Reach Us +44-1764-910199

Intensive Care Units and Acute Intoxications

Ana Vujaklija Brajković*

Department of Medicine, University Hospital Centre Zagreb, Kispaticeva, Zagreb, Croatia

*Corresponding Author:
Ana Vujaklija Brajković
Department of Medicine, University Hospital Centre Zagreb
Kispaticeva 12, Zagreb, Croatia
Tel: +3854590259
E-mail: [email protected]

Received date: March 09, 2020; Accepted date: March 13, 2020; Published date: March 20, 2020

Citation: Brajković AV (2020) Intensive Care Units and Acute Intoxications. J Intensive & Crit Care Vol.6 No.1:3

Copyright:©2020 Brajković AV. This is an open-access article distributed under the terms of the Creative Commons Attribution License; which permits unrestricted use; distribution; and reproduction in any medium; provided the original author and source are credited.

 
Visit for more related articles at Journal of Intensive and Critical Care

Introduction

Acute intoxications present a significant burden for emergency department visits, accounting for up to 2% of admissions in Europe [1,2]. Patients that require organ support, mostly mechanical ventilation due to respiratory insufficiency, are subsequently hospitalized in intensive care units (ICU). Self-poisoning is not considered a frequent reason for ICU admission. However, the rate of ICU admission due to acute intoxication fluctuates from 3.7% to 17.3% [3]. The substance of abuse varies between countries. The most common abuse substances are alcohol, street drugs, and medications. Alcohol and street drugs are more common among the younger population, mostly younger than 40 years. So far, males were more prone to so-called recreational usage of alcohol and street drugs. The users usually combine several ingredients or ingest new synthetic drugs which result in various clinical presentations and certainly pose challenges in the diagnostic workup. Moreover, the complications can be very serious, from death to permanent disability. Given that the evolution of toxicological analysis is slower than development on new street drugs, physicians sometimes do not know what substance a cause of intoxication is. Moreover, the available antidotes are scarce and naloxone is still considered as the most important antidote in the area of acute intoxications. On the other hand, prescription medications are the most frequently used substances in a suicide attempt. Benzodiazepines and antidepressants are drug classes that are most frequently misused. Middle-aged females are more prone to use a prescription medication with suicide intent. Another important medicine that is misused is paracetamol (acetaminophen), which is widely available as an over the counter (OTC) drug. Paracetamol is considered a good and safe antipyretic and analgesic. However, paracetamol overdose can cause serious liver damage and possibly death. Moreover, paracetamol overdose is considered as one of the leading causes of liver failure. The evidence so far supports the claim that persons who intentionally ingest a substance tend to have a high risk of repeating the event. Non-fatal repetition rates approximate 15% [4] and the type of drug taken at the initial admission is associated with the readmission risk. Interestingly, the ingestion of benzodiazepines raises the readmission risk close to 18% [5].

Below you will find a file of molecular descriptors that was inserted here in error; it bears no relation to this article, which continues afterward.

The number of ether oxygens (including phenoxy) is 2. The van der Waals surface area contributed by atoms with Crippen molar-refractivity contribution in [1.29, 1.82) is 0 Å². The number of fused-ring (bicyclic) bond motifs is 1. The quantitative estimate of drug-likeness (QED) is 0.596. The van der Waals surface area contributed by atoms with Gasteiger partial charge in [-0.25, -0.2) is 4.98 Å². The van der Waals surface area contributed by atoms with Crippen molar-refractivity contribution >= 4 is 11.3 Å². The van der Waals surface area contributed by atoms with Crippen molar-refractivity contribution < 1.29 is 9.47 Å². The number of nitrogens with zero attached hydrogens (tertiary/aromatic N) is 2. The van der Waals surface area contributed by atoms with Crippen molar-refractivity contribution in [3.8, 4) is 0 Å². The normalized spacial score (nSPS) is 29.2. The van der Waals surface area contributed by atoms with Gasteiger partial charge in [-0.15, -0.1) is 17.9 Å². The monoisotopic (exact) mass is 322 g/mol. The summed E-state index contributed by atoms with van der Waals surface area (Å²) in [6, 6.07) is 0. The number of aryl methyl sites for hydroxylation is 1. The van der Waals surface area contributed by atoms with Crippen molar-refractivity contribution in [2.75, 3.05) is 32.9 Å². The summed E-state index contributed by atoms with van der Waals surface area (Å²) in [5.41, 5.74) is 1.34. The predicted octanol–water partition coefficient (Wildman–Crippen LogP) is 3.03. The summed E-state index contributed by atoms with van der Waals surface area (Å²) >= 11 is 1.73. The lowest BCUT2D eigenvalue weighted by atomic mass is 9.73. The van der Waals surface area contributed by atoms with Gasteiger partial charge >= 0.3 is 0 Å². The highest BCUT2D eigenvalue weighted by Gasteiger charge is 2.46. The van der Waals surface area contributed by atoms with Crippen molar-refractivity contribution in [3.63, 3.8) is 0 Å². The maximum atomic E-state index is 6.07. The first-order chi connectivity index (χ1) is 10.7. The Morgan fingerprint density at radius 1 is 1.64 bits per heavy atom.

Acute intoxications are not considered as an important health care problem in a critical care setting. Namely, the length of stay is short, complications of treatment are infrequent and in-hospital mortality rates are rather low. However, it is interesting to observe that approximately 10% of the intoxicated patients die within two years after ICU admission. Moreover, a significant proportion of those patients are unemployed. Given that most of these patients are middle-aged males and females who can work and take care of themselves the question arises whether we can improve the long-term outcome of these patient populations and improve their quality of life. Should ICU physicians and nurses consult colleagues on psychiatry wards to provide counselling and/or therapy to acutely intoxicated patients before ICU discharge? Presumably, early psychiatric consultation might refer patients to the outpatient clinics to receive adequate psychiatric support and/or to social service or local communities that could provide advice and help in everyday life. The set of different measures provided in the earlier course of the disorder/disease could reduce the repetition rate of self-harm attempts and improve patients’ quality of life. Another issue is intoxication with alcohol and street drugs. Better knowledge of possible immediate and chronic complications might prevent young people from experimenting with drugs.

To conclude, structured research unifying experience of different ICUs across the globe might provide better insight into the causes of self-poisoning and set the ground for possible prevention measures. One of those measures might be raising awareness about the impact of intoxications on someone’s life, education about the harmful effects of street drugs and judicious prescription control of certain drugs.

References

Select your language of interest to view the total content in your interested language

Viewing options

Recommended Conferences
Post your comment

Share This Article

Flyer image
journal indexing image
 

Post your comment

captcha   Reload  Can't read the image? click here to refresh